After skimming through the full judgement, it becomes clear that this issue is about commercial use of these pictures: Justin Fielder's image is sold as a poster/ postcard, while the second picture is used on the packaging of English tea, sold to tourists. I can understand that a professional photographer wants to see his creative products protected. The second image is obviously a (bad) case of plagiarism: rather than using the original picture, and paying the original artist royalties, someone at the tea company decided to use a cheap copy and hoped to get away with it.

"Trivial" and "non-trivial" has nothing to do with how long it takes. It takes two hours to paint the walls of my living room, and it took Picasso 20 seconds to do some of his drawings.

You think it would be "trivial" for a child to take a photo combining 4 major London landmarks, desaturate the background, saturate the bus, and paint the whole sky white? All in 5 minutes? Without having seen it done by someone else first? Then please mention at least five children who have done that. What, you can't? One child then. Not even that? Your definition of "trivial" seems rather broad, then.

In fact the tea company admitted it took them 80 hours to take and manipulate the photograph until they achieved that look. If you had read the ruling (instead of wasting your time with multiple exclamation marks and UPPERCASE WORDS!!) you wouldn't even have used that argument.

Go read the ruling and stop being "outraged" at something you're not even informed about.

Direct link | Posted on Jan 25, 2012 at 18:51 UTC
In reply to:

Ivan Lietaert: Am I the only one agreeing with the judge on this?
After skimming through the full judgement, it becomes clear that this issue is about commercial use of these pictures: Justin Fielder's image is sold as a poster/ postcard, while the second picture is used on the packaging of English tea, sold to tourists. I can understand that a professional photographer wants to see his creative products protected. The second image is obviously a (bad) case of plagiarism: rather than using the original picture, and paying the original artist royalties, someone at the tea company decided to use a cheap copy and hoped to get away with it.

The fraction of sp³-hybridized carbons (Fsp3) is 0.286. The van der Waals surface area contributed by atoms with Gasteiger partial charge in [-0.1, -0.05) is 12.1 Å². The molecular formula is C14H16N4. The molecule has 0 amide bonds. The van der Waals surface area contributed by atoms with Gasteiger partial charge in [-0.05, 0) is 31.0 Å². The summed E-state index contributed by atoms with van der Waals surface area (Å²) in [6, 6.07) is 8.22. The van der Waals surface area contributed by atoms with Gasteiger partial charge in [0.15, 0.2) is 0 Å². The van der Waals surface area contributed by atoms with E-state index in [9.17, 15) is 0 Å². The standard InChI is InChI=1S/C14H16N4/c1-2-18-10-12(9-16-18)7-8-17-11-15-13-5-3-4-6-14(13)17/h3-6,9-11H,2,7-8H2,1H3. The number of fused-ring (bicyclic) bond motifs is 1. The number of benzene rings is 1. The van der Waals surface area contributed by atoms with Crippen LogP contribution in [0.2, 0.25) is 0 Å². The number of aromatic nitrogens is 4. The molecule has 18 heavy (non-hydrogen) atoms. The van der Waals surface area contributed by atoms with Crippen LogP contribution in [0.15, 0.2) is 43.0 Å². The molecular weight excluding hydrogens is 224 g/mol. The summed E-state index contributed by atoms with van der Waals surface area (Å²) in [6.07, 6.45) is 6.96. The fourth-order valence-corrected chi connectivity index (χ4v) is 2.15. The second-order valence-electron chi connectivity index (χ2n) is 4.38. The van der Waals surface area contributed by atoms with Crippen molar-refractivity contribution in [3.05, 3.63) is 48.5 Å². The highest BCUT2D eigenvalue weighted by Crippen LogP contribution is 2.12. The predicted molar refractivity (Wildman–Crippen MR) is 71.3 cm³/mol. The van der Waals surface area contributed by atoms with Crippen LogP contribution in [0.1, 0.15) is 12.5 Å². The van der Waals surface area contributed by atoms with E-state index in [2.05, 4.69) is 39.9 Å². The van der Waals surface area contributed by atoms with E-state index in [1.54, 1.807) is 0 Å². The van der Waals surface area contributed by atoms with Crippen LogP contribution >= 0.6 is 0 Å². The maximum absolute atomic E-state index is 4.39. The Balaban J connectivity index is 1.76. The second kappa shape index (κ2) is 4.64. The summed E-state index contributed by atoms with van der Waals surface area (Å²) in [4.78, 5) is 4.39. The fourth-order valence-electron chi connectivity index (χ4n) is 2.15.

Copyright isn't about how hard it is to make something. I could copy most of Mondrian's works in less than 5 minutes. That doesn't mean I can present that copy as my own work, especially if I had previously been using the original without paying any royalties.

You're just shooting in random nonsensical directions. Read the ruling (you clearly haven't) and stop making a fool of yourself.

Direct link | Posted on Jan 25, 2012 at 18:24 UTC
In reply to:

Carl Sanders: How ridiculous the judge is clearly not aware that cameras can isolate colour as a matter of course. The law certainly is an 'ASS' on this occasion. Is it being suggested that no one in this world can take a similar shot and not be in breach of copyright? What about all the similar shots that assistants create based on standard studio lighting, is this not the same as stealing their photographers ideas?